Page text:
When one studies history, they will realize and understand that every large movement or spread of controversial ideas will generate a huge variety of responses from people; both supporters and non supporters. With a glance at the information provided in the documents, it is evident that the spread of Buddhism from India to China was not an exception and had its own set of responses. Many Chinese scholars desired to extinguish this new spread of ideas and annihilate all traces of Buddhism in China, but others argued against this in support of Buddhism. The documents demonstrate the views of both sides. However, additional documents from the point of view of supporters will be needed in order to further evaluate the extent of Buddhism appeal in China.
Documents four, and six are both from the writings of Chinese scholars during this particular time period and exhibit responses that are not in support for Buddhism. Document four comes across as very ethnocentric and insults Buddhism and the Buddha. Due to the very ethnocentric view of the Chinese, the scholar calls the Buddha and his people barbarians due to the fact that they are foreign and not Chinese. He wanted to preserve ancient Chinese Confucian traditions and was against the demonstration of the Buddha’s finger relic because it is full of evil and may influence the people to make flesh sacrifices to the Buddha. Chinese scholars were also worried about the future of China under Buddhist influence as is displayed in Document six. In this document from the Edict of Buddhism, the author believes that this new idea has poisoned Chinese customs and is taking away from people’s strength, wealth and family. There were also less people farming and less woman sewing clothes due to the amount of people who have converted. This scholar believes that buddhist monks just sit around waiting for farmers to feed them and women to clothe them. The writers of both documents were against these new teachings because they wanted to restore Chinese culture prior to Buddhism and did not believe that these teachings would benefit China.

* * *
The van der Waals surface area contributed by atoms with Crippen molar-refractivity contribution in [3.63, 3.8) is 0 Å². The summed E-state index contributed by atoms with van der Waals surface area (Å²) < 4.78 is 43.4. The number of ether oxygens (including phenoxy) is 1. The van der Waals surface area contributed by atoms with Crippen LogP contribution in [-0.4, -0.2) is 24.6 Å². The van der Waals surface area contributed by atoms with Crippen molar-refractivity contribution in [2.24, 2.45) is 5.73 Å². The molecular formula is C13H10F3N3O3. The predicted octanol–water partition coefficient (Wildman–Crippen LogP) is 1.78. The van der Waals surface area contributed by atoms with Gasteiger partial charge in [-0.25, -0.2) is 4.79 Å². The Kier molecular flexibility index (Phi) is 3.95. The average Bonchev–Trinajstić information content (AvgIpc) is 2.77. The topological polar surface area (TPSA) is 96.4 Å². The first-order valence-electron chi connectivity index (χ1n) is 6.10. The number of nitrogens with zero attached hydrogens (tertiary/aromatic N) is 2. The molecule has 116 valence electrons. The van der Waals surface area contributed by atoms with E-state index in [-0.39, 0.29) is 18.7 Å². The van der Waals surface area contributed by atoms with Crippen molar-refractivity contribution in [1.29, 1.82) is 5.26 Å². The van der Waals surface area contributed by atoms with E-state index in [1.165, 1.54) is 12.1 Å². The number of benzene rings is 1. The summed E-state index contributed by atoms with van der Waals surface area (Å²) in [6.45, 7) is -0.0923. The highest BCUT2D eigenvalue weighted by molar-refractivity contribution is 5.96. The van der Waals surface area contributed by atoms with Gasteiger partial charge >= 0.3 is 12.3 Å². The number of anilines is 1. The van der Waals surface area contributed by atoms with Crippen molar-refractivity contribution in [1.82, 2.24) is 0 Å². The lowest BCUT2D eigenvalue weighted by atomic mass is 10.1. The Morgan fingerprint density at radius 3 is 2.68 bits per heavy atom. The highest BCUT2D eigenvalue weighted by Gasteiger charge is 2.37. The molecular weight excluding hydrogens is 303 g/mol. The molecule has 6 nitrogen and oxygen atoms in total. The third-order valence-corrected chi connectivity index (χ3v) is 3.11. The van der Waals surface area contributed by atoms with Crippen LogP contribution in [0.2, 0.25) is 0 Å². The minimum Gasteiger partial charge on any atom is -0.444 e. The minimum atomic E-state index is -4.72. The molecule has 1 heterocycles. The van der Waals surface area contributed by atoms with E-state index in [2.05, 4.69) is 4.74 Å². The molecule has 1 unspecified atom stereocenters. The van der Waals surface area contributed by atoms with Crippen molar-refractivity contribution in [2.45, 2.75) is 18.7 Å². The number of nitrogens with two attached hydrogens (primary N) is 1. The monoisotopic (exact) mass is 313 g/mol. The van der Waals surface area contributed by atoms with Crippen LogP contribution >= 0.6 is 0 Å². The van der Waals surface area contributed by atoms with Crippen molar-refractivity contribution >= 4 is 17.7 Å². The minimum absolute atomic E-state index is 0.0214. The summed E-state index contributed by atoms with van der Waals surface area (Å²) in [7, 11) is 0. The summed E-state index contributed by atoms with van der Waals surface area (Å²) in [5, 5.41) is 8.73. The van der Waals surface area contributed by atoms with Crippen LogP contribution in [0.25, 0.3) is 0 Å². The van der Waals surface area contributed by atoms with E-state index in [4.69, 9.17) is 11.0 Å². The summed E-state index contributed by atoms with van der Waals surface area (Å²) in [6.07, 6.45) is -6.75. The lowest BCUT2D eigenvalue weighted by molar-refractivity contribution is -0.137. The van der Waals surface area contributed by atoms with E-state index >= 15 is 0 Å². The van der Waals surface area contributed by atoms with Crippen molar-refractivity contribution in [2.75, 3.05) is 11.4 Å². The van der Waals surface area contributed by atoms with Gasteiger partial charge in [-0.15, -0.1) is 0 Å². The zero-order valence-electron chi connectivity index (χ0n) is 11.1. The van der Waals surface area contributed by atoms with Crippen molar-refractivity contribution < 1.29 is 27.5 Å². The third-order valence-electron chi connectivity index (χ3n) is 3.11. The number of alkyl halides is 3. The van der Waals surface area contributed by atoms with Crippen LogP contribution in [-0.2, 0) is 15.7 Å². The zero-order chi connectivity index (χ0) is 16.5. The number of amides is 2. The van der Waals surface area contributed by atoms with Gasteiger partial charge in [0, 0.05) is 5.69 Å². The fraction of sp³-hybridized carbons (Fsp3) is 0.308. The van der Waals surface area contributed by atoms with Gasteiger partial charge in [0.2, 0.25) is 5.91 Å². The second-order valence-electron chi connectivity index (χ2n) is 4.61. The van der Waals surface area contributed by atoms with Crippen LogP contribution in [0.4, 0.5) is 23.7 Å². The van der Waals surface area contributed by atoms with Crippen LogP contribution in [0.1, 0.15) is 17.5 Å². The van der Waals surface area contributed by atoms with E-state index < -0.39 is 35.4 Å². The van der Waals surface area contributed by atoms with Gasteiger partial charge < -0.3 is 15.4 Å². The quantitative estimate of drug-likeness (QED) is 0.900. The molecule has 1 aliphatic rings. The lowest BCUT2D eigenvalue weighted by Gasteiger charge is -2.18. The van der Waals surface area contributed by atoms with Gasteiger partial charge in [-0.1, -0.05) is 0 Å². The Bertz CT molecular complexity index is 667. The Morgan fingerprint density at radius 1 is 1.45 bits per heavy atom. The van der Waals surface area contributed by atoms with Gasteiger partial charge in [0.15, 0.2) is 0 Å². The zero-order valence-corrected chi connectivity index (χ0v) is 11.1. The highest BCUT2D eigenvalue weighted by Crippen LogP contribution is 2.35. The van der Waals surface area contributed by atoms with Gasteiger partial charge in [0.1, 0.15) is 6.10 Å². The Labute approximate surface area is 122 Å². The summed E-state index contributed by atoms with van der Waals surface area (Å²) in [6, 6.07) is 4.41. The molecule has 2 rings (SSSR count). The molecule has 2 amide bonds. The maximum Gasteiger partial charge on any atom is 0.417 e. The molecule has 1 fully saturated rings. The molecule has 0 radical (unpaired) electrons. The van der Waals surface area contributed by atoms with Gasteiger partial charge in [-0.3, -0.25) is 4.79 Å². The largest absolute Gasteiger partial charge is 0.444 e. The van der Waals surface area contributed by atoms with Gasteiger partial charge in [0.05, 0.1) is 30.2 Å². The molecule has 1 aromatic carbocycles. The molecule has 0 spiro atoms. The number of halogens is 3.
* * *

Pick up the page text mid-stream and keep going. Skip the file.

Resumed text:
Chinese Art The Chinese culture is a very interesting topic to learn about. They have many beliefs, customs and traditions that make them unique. Art was very important to the Chinese culture. It was a way to express or symbolize emotions. The Chinese display many different styles as well as techniques to express who they truly are and believe. Art began in China in stone structures. Large ...
Documents two and three are also both written by Chinese scholars during this time period, but they exhibit responses that were in support of Buddhist influence. In the second document, the scholar discusses how to become enlightened and reach the stage of Nirvana (the extinction of all desires).